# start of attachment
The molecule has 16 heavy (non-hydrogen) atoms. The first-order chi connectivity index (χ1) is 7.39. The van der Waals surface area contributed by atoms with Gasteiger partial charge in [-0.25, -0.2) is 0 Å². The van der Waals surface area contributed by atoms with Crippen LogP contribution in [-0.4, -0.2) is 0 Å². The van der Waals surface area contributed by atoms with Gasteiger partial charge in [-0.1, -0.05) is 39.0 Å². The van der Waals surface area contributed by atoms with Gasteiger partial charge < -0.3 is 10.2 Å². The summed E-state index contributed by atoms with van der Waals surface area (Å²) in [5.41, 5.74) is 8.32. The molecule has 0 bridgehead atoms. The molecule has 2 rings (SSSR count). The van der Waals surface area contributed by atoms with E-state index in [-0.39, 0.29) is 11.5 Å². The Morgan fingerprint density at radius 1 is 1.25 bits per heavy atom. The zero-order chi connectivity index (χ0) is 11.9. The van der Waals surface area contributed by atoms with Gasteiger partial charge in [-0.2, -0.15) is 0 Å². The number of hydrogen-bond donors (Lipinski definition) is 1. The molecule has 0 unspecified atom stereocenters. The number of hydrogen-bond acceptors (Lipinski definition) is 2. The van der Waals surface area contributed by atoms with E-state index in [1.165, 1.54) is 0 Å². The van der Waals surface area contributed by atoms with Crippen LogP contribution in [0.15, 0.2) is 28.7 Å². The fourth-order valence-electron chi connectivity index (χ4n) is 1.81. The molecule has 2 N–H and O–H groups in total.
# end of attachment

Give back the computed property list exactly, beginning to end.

The molecule has 16 heavy (non-hydrogen) atoms. The first-order chi connectivity index (χ1) is 7.39. The van der Waals surface area contributed by atoms with Gasteiger partial charge in [-0.25, -0.2) is 0 Å². The van der Waals surface area contributed by atoms with Crippen LogP contribution in [-0.4, -0.2) is 0 Å². The van der Waals surface area contributed by atoms with Gasteiger partial charge in [-0.1, -0.05) is 39.0 Å². The van der Waals surface area contributed by atoms with Gasteiger partial charge < -0.3 is 10.2 Å². The summed E-state index contributed by atoms with van der Waals surface area (Å²) in [5.41, 5.74) is 8.32. The molecule has 0 bridgehead atoms. The molecule has 2 rings (SSSR count). The van der Waals surface area contributed by atoms with E-state index in [-0.39, 0.29) is 11.5 Å². The Morgan fingerprint density at radius 1 is 1.25 bits per heavy atom. The zero-order chi connectivity index (χ0) is 11.9. The van der Waals surface area contributed by atoms with Gasteiger partial charge in [-0.2, -0.15) is 0 Å². The number of hydrogen-bond donors (Lipinski definition) is 1. The molecule has 0 unspecified atom stereocenters. The number of hydrogen-bond acceptors (Lipinski definition) is 2. The van der Waals surface area contributed by atoms with E-state index in [1.165, 1.54) is 0 Å². The van der Waals surface area contributed by atoms with Crippen LogP contribution in [0.15, 0.2) is 28.7 Å². The fourth-order valence-electron chi connectivity index (χ4n) is 1.81. The molecule has 2 N–H and O–H groups in total.